Then there’s interloper. This is the most brutal survival experience The Long Dark has to offer. Supplies are scarce, no firearms spawn, you have to craft almost all of your tools yourself, the world degrades quickly, and wildlife is even more deadly than on stalker. There are many YouTubers and streamers that basically make a living by playing on interloper.

As you switch difficulty modes, it’s almost like you’re playing an entirely different game. There are skills and achievements to be won in each mode, but if you really want to show off, you’ll need to survive for a while on interloper.

The game can be as challenging or as brutal as you’d like. And whatever difficulty you do play on, the Long Dark’s aesthetic is BEAUTIFUL.

The sun rises on a new day in Desolation Point.

I often find moments when playing this game where I feel something deeper than a lot of other games have to offer. After a few rough days of a blizzard, or getting to the top of Timberwolf Mountain, I will find myself in awe of the sunrise, or the way the trees look, or just how beautiful nature can be. And this is in a virtual world. It almost feels real sometimes. It’s a game that an imaginative introvert can get lost in. Sometimes I have to pull myself out of it because there’s other things in real life that need to get done.

This is the power of The Long Dark. It’s a game that is unique in its ability to make the player have to think about every decision they make. The player must maximize their resources, explore the world, and fight the wildlife. All of this is done alone, the player can only rely on themselves. AS I stated before, the game is a lot like real life if you think about it.

A full moon, a clear night, and a campfire.

There are a lot of elements of The Long Dark that make the game stand out, and the game has gotten better with age.

The user interface went from a clunky mess to something more organized and user friendly. The graphics improved tremendously. More maps were added. A very well written story mode has been added to the game and serves as a great way for new players to familiarize themselves with the game mechanics, and for veteran players to learn the back story of the entire region of Great Bear. The story mode still isn’t finished yet, so there’s more to look forward to. There are so many interlocking pieces to this game that have been added over time that I am definitely going to miss more than a few pieces of content that have been added. The best part about all of this added content is that it’s all FREE. Hinterland has truly made a game that isn’t just a moneygrab for a niche audience, I can tell that they love what they do and it shows in the quality of their game.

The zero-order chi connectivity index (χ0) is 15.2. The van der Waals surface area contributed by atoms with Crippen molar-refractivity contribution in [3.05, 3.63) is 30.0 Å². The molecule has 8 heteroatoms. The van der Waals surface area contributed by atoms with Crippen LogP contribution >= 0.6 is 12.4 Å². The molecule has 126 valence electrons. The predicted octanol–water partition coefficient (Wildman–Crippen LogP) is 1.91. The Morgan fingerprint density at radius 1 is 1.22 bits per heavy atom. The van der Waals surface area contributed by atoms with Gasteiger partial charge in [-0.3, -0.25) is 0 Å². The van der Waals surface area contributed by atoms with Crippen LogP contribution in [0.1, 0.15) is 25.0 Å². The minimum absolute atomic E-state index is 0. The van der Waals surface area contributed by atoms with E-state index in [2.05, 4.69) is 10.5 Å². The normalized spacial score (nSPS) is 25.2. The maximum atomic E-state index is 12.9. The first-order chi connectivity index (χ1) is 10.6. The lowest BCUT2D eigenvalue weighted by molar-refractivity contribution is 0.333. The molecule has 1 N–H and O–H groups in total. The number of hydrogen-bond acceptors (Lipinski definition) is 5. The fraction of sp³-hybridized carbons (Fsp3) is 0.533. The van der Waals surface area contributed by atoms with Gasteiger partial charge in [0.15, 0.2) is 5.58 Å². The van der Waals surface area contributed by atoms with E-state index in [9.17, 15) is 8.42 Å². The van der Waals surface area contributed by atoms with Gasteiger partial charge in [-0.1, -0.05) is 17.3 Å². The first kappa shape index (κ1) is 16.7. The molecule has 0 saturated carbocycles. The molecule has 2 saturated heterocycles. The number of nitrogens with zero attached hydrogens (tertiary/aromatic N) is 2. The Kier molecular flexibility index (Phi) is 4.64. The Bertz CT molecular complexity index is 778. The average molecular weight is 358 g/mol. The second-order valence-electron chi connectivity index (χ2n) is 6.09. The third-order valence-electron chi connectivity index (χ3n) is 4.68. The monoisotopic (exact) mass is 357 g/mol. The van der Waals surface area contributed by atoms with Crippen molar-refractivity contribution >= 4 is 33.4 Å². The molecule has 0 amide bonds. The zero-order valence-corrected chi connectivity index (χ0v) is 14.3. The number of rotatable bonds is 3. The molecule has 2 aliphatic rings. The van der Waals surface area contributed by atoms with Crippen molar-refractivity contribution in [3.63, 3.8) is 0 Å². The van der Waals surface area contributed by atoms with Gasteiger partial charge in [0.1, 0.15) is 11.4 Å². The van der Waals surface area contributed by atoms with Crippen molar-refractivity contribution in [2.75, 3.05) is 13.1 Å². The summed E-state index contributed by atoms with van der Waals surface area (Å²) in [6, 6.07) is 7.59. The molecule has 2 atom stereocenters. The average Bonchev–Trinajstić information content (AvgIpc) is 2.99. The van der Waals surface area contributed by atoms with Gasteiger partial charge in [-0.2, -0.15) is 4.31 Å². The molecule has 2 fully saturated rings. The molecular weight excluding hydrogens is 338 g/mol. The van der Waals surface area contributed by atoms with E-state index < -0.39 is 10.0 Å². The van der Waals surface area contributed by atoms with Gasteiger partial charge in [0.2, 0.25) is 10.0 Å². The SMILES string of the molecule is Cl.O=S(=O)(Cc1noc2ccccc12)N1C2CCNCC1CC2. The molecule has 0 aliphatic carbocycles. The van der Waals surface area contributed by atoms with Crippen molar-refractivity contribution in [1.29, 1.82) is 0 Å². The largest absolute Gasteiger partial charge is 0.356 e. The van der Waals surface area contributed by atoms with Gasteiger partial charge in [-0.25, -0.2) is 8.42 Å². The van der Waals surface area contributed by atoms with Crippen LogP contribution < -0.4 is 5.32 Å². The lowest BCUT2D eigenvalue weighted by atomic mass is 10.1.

Unlike most of the games spewing out of the crapheap of the AAA gaming industry in the 2010s, The Long Dark is the asking price and never asks for more. The usual sticker price of The Long Dark is $30, and it goes on sale all the time. In fact, it’s currently on sale on Steam for $10 as I write this article.

There are NO MICRO-TRANSACTIONS for The Long Dark, which is a huge plus given the current state of the gaming industry.

If you’re looking for a game with a great community, constant updates, free content, and is a challenge, then The Long Dark is for you.

It’s single player only, but there is an active Facebook Group, subreddit, YouTube, and Twitch communities that will be more than happy to engage new and experienced players.

There are so many aspects of this game I could go into, but I hope this overview can give you some of the basics about the game and what you might be in for if you decide to purchase The Long Dark.

Political science graduate, progressive, blue collar worker.